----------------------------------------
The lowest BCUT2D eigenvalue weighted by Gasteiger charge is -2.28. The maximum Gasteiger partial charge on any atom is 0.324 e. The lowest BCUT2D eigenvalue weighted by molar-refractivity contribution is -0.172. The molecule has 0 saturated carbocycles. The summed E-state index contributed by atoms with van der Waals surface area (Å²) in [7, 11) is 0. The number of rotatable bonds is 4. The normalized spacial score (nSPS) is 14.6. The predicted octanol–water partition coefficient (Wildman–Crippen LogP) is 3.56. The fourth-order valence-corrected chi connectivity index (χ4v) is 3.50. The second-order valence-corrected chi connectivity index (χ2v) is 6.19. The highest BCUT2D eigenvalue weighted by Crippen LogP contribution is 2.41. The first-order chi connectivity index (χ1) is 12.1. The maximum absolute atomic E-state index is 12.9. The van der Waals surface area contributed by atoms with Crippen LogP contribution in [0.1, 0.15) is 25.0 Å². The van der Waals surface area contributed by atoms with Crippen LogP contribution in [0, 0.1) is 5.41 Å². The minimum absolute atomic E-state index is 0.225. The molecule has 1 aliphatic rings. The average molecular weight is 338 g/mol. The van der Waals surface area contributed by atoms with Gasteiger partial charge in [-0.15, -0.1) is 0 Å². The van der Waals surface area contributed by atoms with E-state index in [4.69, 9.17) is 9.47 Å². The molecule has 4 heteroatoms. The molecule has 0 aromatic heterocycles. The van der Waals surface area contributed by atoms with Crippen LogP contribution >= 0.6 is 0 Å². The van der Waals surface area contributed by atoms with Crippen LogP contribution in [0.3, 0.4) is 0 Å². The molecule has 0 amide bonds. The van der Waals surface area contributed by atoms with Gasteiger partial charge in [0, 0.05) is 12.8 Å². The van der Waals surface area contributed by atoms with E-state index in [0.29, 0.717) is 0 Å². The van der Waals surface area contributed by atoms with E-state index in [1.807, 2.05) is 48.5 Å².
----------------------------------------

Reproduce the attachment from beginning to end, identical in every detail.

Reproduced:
The lowest BCUT2D eigenvalue weighted by Gasteiger charge is -2.28. The maximum Gasteiger partial charge on any atom is 0.324 e. The lowest BCUT2D eigenvalue weighted by molar-refractivity contribution is -0.172. The molecule has 0 saturated carbocycles. The summed E-state index contributed by atoms with van der Waals surface area (Å²) in [7, 11) is 0. The number of rotatable bonds is 4. The normalized spacial score (nSPS) is 14.6. The predicted octanol–water partition coefficient (Wildman–Crippen LogP) is 3.56. The fourth-order valence-corrected chi connectivity index (χ4v) is 3.50. The second-order valence-corrected chi connectivity index (χ2v) is 6.19. The highest BCUT2D eigenvalue weighted by Crippen LogP contribution is 2.41. The first-order chi connectivity index (χ1) is 12.1. The maximum absolute atomic E-state index is 12.9. The van der Waals surface area contributed by atoms with Crippen LogP contribution in [0.1, 0.15) is 25.0 Å². The van der Waals surface area contributed by atoms with Crippen LogP contribution in [0, 0.1) is 5.41 Å². The minimum absolute atomic E-state index is 0.225. The molecule has 1 aliphatic rings. The average molecular weight is 338 g/mol. The van der Waals surface area contributed by atoms with Gasteiger partial charge in [-0.15, -0.1) is 0 Å². The van der Waals surface area contributed by atoms with E-state index in [4.69, 9.17) is 9.47 Å². The molecule has 4 heteroatoms. The molecule has 0 aromatic heterocycles. The van der Waals surface area contributed by atoms with Crippen LogP contribution >= 0.6 is 0 Å². The van der Waals surface area contributed by atoms with Crippen LogP contribution in [0.3, 0.4) is 0 Å². The molecule has 0 amide bonds. The van der Waals surface area contributed by atoms with Gasteiger partial charge in [0, 0.05) is 12.8 Å². The van der Waals surface area contributed by atoms with E-state index in [0.29, 0.717) is 0 Å². The van der Waals surface area contributed by atoms with E-state index in [1.807, 2.05) is 48.5 Å².